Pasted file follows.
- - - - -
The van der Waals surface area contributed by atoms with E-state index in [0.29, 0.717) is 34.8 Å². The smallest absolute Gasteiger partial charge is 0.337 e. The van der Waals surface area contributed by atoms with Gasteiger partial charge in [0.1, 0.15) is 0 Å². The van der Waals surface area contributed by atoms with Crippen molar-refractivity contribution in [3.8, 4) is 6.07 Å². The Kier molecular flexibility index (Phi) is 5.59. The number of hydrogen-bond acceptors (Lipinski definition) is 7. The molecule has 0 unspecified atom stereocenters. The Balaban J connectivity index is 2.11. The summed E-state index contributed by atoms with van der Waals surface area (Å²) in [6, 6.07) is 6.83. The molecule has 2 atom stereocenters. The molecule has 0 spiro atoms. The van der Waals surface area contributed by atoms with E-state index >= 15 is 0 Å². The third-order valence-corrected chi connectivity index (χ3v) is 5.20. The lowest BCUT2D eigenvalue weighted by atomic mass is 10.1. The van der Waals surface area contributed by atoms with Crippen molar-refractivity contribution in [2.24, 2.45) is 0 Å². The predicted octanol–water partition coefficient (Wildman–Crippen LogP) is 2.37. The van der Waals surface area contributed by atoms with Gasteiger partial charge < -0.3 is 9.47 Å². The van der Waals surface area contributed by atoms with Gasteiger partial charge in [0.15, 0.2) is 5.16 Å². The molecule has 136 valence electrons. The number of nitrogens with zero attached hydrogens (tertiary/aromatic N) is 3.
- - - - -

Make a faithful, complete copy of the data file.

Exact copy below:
The van der Waals surface area contributed by atoms with E-state index in [0.29, 0.717) is 34.8 Å². The smallest absolute Gasteiger partial charge is 0.337 e. The van der Waals surface area contributed by atoms with Gasteiger partial charge in [0.1, 0.15) is 0 Å². The van der Waals surface area contributed by atoms with Crippen molar-refractivity contribution in [3.8, 4) is 6.07 Å². The Kier molecular flexibility index (Phi) is 5.59. The number of hydrogen-bond acceptors (Lipinski definition) is 7. The molecule has 0 unspecified atom stereocenters. The Balaban J connectivity index is 2.11. The summed E-state index contributed by atoms with van der Waals surface area (Å²) in [6, 6.07) is 6.83. The molecule has 2 atom stereocenters. The molecule has 0 spiro atoms. The van der Waals surface area contributed by atoms with E-state index >= 15 is 0 Å². The third-order valence-corrected chi connectivity index (χ3v) is 5.20. The lowest BCUT2D eigenvalue weighted by atomic mass is 10.1. The van der Waals surface area contributed by atoms with Crippen molar-refractivity contribution in [2.24, 2.45) is 0 Å². The predicted octanol–water partition coefficient (Wildman–Crippen LogP) is 2.37. The van der Waals surface area contributed by atoms with Gasteiger partial charge < -0.3 is 9.47 Å². The van der Waals surface area contributed by atoms with Gasteiger partial charge in [0.15, 0.2) is 5.16 Å². The molecule has 136 valence electrons. The number of nitrogens with zero attached hydrogens (tertiary/aromatic N) is 3.